To William B. Harrison
Mount Vernon 10th April 1799
Your letter of the 28th of last month has been duly received, and is entitled to my thanks for the details it contains; and for the assurance you have given me ⟨o⟩f a preference in Renting yr Land. But as there is not the smallest probability of my Renting, or buying, while you hold both at the rates which have been mentioned, I by no means desire that you should miss an opportunity of doing either, on my Account.
It is not for me to say, by what means others would be enabled to pay a Rent of more than two hundred dollars pr Annum; for admitting there were only 300 acres in the tract, & rating these at $12 pr acre the interest thereof would come to $216 dollars, & as this is your mode of fixing, and asking a Rent of me—I must decline it. It is not, I say, for me to pronounce what others can do in this way.1 but I will aver that I could not pay that Rent by any thing I could raise on the land, as I think you would have no hesitation in acknowledging, if you were to examine the situation of it with accuracy. Nor would I be concerned with it at all, unless I could have a lease of it for a certain term of years because, if I am not more mistaken than I believe I am, there is not wood on it to supply fencing & firing three years (if that) and because, therefore, I should have surrounded it with a large & deep ditch—probably with a hedge also—which would cost more money than ought to be laid out upon uncertain contingencies. And moreover, because $216 is ⟨illegible⟩ more than 2500 lbs. of Tobacco or 3000 either, can be estimated at; even with the addition of 5 bls of Fish.
Who Jno. Robinson is, I know not, with certainty, but if it is the person I conjecture, I believe it may be said without much impropriety that there is a wide difference between engaging a Rent, and paying it: that, however, is no look out of mine. Nor do I know who the person is that offered you £2400 for the Land, payable in Welch’s Bonds, but you may receive it ⟨from⟩ me as a fact, that he had better reason for not warranting those Bonds than he disclosed to you, as I could make you sensible of, if it was necessary & proper, to go into the detail. I know Welch, WELL—I have good reason to know him—and believe if you had been disposed to have laid out Cash, or any thing else of real value, for those Bonds, you might have got a great bargain if the sound of a large nominal price instead of a small real one, would have constituted it.2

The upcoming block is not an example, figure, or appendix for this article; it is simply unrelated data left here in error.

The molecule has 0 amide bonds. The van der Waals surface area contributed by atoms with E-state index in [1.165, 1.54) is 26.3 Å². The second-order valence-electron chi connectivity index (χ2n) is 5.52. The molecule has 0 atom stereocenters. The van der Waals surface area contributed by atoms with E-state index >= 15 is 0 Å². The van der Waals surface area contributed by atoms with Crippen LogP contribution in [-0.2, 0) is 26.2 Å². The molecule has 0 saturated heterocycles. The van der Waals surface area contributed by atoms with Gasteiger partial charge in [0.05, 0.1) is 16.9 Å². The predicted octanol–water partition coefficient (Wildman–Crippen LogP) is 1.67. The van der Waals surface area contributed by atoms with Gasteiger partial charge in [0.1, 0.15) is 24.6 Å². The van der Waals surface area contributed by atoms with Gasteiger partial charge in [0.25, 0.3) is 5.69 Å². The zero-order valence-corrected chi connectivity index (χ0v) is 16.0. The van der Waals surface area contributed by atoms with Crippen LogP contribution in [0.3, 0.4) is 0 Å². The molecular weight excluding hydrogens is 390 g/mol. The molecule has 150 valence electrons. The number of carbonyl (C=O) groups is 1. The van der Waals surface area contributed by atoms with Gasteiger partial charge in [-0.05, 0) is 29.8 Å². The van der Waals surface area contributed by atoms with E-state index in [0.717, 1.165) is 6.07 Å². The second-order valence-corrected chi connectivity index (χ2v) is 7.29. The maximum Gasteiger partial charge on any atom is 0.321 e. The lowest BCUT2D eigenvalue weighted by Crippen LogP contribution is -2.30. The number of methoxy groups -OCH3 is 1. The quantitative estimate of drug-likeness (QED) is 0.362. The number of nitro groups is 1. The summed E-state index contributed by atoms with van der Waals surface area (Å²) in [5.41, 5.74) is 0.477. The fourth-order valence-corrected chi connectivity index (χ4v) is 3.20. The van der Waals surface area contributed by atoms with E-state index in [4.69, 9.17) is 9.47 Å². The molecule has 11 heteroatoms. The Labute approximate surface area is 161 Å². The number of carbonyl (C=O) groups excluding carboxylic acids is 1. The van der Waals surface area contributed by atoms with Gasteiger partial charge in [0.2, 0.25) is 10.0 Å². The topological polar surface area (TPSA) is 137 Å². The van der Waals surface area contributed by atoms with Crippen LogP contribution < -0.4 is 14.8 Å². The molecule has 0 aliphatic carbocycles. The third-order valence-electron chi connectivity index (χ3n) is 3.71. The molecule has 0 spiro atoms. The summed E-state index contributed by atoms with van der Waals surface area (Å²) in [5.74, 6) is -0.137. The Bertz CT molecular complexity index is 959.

As to Mr Hamilton, you perhaps are as well, if not better acquainted with him than I am, and therefore I shall add nothing concerning this person but will make the same observation on purchasing, as I did on Renting, namely that contracting is one thing—& fulfilling an engagement is another; but, if payment however is well secured, it may be good at last—and as Hudibras says every thing is worth what it will fetch3—If you can get the interest of twelve dollars an acre as Rent, or that sum per acre on a Sale of the Land, and the one, or the other actually paid, the Land is worth that sum to you. The Tenant, or Purchaser is to consider what the value of it is to him, & the man who means to pay, will do so. You observe that what may be deemed a high Rent now, will prove a low one some years hence; in general, the observation is true; but it applies more particularly to New lands, lands in the interior part of the Country, or Lands under particular circumstances—and capable of improvement; But not to old & worn out land, devoid of Timber & Wood, without a prospect of pro⟨duci⟩ng either—and no earthly means of improving it. These fall, or are left for new lands.
I never heard of Colo. Mason’s and Mr Chichester’s Survey of the Lands hereabouts; but as you talk of getting yours run round this Spring, if you will come & take a bed at my house, I have a Clerk (living with me) who Surveys very well & shall do it for you without cost, the next day. and on account of the putting out of the Leaves of the Trees, the sooner it is done the better. The lines between you & me, I know perfectly—the others no doubt can be found4—With esteem I am—Sir—Yr Very Hble Servt
ALS (letterpress copy), DLC:GW.
1. GW inserted, or traced over, a number of words in pencil. Here, he struck out “do in this way” and wrote in “afford to give.”
3. GW had owned a copy of Samuel Butler’s Hudibras for at least forty years. See Papers, Colonial Series description begins W. W. Abbot et al., eds. The Papers of George Washington, Colonial Series. 10 vols. Charlottesville, Va., 1983–95. description ends , 6:292.